It has recently been announced that communities across England will benefit from an extra £110 million in local authority funding to support rural business and community groups – this includes a £600,000 allocation for the Forest of Dean.
Eligible local authorities, in our case the Forest of Dean District Council, will receive money from the Rural England Prosperity Fund, which they can invest in initiatives such as farm diversification, projects to boost rural tourism, and community infrastructure projects including electric vehicle charging stations. The funding will also help people start up local businesses to supercharge growth and create employment opportunities for rural areas.
Also announced is £400,000 for Tewkesbury Borough Council, which can be spent in the northernmost parts of the Forest of Dean constituency such as Highnam, and over £1 million for the rest of Gloucestershire.
Driving investment in rural areas is a vital part of the Government’s vision for levelling up the country. The new Rural Prosperity Fund replaces the bureaucratic EU funding system - allowing us to work closely with local leaders to direct funding where it is most needed to close the rural productivity gap, create job opportunities and protect the English countryside.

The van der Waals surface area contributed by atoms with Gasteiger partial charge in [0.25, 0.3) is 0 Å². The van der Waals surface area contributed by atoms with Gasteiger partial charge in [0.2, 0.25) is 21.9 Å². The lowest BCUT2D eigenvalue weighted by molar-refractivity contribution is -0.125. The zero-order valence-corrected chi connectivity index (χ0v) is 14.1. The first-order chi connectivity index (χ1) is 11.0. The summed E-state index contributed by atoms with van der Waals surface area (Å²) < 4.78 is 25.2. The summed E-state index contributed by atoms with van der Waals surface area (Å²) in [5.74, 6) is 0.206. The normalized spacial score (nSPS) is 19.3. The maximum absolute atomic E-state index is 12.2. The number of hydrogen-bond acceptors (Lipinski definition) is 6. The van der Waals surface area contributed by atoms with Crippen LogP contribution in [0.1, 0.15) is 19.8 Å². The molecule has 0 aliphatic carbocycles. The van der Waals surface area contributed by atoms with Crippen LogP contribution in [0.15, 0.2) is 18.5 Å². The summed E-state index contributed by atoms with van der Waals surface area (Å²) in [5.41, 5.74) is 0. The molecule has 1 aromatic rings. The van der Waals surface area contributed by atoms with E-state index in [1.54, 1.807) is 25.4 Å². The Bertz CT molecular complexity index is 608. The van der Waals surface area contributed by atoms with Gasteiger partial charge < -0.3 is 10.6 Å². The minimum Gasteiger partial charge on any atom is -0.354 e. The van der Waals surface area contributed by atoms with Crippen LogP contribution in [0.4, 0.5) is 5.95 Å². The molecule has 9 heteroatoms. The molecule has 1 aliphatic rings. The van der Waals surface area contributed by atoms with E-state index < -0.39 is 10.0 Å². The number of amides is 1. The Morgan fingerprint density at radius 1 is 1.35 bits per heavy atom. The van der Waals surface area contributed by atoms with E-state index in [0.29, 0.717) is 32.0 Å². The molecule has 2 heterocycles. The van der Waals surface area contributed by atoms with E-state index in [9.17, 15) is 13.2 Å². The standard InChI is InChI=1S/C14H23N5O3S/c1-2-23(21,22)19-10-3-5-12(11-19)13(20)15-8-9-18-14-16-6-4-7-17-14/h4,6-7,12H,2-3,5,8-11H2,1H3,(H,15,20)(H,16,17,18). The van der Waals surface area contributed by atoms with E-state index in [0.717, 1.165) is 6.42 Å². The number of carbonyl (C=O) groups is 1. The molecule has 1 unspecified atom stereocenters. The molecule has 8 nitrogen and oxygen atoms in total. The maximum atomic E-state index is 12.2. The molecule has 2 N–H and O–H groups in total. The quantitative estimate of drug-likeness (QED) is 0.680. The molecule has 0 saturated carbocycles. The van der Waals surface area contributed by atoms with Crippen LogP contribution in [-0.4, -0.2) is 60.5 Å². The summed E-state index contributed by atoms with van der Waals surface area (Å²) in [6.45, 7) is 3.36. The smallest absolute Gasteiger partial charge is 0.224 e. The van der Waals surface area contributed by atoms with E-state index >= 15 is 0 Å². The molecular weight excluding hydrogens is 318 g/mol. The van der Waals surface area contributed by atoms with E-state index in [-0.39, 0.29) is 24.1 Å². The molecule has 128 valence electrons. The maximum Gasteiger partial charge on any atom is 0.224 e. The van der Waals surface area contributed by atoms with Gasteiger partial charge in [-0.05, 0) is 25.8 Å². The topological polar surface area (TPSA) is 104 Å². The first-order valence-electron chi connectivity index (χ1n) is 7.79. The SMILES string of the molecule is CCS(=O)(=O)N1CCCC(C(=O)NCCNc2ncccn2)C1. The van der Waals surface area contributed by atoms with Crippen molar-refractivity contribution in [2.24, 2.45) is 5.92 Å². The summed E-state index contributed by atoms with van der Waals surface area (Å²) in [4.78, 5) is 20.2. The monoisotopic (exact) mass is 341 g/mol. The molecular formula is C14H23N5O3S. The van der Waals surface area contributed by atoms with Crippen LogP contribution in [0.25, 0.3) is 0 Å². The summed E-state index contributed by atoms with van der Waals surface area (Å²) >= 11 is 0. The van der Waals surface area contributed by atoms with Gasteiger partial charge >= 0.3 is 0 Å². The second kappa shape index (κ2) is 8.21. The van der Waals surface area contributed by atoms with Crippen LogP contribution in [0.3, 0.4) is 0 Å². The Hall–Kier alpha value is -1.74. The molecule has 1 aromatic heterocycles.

The Rural Prosperity Fund is a rural top-up to the UK Shared Prosperity Fund from which the Forest of Dean has already been awarded £1 million. The Forest of Dean District Council is looking to spend this Government funding on supporting our four town centres, encouraging active travel, supporting community projects which are seeking to tackle the climate crisis, creating well-paid jobs for local people, and promoting the Forest of Dean as an attractive location for film and TV. The Rural Prosperity Fund will build on this important work.
This latest funding announcement follows the ‘Delivering for Rural England’ rural proofing report, demonstrating that rural challenges are at the heart of the Government’s levelling up agenda. The government is committed to promoting high-quality digital infrastructure and considerable progress has already been made, for example in improving connectivity with 30% of rural premises now having access to gigabit-capable connections compared with 19% in January 2021.
This article was first published in The Forester newspaper.